\left#1#2\vphantom{#5}\right#3_{#4}\kern-\nulldelimiterspace
  \left.#5\vphantom{#2}\right#6%
}
\begin{document}
\[
\left [ 1 - \frac{ \sum_{1}^{n}\left ( \frac {\sum P(O_k))}
{\sum R_j} \middle|_i \times C_i \right )}{CT}  \right ] \times 100
\]
\[
  \left [
    1 - \frac{
      \sum_{1}^{n}
      \LeftMiddleIndexRight
      (
        {\frac {\sum P(O_k))}{\sum R_j}}
      |{i}
        {\!{}\times C_i}
      )
    }{CT}
  \right ]
  \times 100
\]
\[
  \left [
    1 - \frac{
      \sum\limits_{i=1}^{n}
      \LeftMiddleIndexRight
      (
        {\frac {\sum_k P(O_k))}{\sum_j R_j}}
      |{i}
        {\!{}\times C_i}
      )
    }{CT}
  \right ]
  \times 100
\]
\end{document}

Result

Remarks:

  • \left<delimiter> and \middle<delimiter> do not support a subscript.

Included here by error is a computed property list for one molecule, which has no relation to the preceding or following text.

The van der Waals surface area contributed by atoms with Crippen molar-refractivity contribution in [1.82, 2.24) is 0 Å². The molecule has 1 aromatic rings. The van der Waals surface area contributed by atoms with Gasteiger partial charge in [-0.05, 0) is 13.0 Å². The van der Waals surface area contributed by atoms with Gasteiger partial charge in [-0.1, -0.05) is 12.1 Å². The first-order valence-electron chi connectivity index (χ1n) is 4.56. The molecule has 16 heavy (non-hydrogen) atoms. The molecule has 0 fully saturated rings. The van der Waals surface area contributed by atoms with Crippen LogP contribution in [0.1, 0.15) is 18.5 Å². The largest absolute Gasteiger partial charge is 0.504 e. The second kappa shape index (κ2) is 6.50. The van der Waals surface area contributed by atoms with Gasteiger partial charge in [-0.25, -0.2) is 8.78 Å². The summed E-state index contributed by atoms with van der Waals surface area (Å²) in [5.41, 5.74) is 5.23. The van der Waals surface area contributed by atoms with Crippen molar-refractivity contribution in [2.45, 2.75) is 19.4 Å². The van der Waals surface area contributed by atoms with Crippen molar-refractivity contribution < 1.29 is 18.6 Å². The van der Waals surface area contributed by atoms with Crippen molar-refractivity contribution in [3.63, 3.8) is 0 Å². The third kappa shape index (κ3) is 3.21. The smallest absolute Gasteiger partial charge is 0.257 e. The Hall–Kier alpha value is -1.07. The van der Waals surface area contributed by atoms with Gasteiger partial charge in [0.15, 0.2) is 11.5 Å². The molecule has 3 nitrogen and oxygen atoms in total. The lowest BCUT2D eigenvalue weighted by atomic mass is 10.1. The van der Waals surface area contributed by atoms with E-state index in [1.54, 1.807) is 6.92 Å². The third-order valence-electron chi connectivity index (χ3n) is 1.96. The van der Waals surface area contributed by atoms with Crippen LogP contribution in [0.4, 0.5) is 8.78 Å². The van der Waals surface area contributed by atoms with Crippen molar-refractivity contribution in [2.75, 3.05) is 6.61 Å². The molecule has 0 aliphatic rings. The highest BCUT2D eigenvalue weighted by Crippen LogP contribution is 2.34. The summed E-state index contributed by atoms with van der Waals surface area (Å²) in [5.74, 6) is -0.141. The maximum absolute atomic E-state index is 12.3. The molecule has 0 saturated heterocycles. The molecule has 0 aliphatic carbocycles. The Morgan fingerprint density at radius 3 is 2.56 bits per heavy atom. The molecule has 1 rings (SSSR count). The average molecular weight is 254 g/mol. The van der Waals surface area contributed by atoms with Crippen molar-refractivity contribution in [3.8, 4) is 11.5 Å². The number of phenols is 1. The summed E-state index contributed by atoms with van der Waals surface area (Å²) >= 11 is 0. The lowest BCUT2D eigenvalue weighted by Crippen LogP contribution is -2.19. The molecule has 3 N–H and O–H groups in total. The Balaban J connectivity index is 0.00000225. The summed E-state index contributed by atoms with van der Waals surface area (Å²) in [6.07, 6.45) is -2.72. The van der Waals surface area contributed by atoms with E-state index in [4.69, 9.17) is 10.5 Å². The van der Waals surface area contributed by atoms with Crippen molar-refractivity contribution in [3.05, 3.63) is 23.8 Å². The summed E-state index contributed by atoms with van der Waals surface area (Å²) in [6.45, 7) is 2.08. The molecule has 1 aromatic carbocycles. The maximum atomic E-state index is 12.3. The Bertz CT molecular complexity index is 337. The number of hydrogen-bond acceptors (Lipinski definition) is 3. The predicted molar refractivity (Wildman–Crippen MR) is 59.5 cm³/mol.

• In the original case, the index acts on an empty atom, which serves as left operand to the binary operator \times. Therefore, TeX adds a horizontal space around \times. Inside \LeftMiddleIndexRight, the index is put to the previous close atom. Then an opening invisible atom follows and \times has no operand on its left side and looses the binary operator property. Therefore an explicit empty atom {} is inserted to the left. \! reduces the space on the left of the operator a little for cosmetic reasons.

4

This might be improved in several aspects, but it is a starting point:

\documentclass{article}
\usepackage{amsmath}
\usepackage{xparse}
\usepackage{mleftright}

\NewDocumentCommand{\COND}{>{\SplitArgument{1}{\given}}m}{\doCOND#1}
\NewDocumentCommand{\doCOND}{mm}{%
  \IfNoValueTF{#2}
   {\mleft(#1\mright)}
   {\mleft(#1\vphantom{{}#2}\;\mright|\maybesubscript#2
    \mleft.\kern-\nulldelimiterspace\vphantom{#1{}#2}\mright)}%
}
\NewDocumentCommand{\maybesubscript}{k_}{%
  \IfValueT{#1}{_#1}\;%
}
\begin{document}

\[
\COND{
  \frac {\sum P(O_k)}{\sum R_j}
   \given_i \times C_i
}
\]
\[
\mleft[1-\frac{1}{CT}\mleft(\sum_{i=1}^n
  \COND{\frac {\sum P(O_k)}{\sum R_j} \given_i \times C_i}
\mright)\mright]\times 100
\]

\end{document}

enter image description here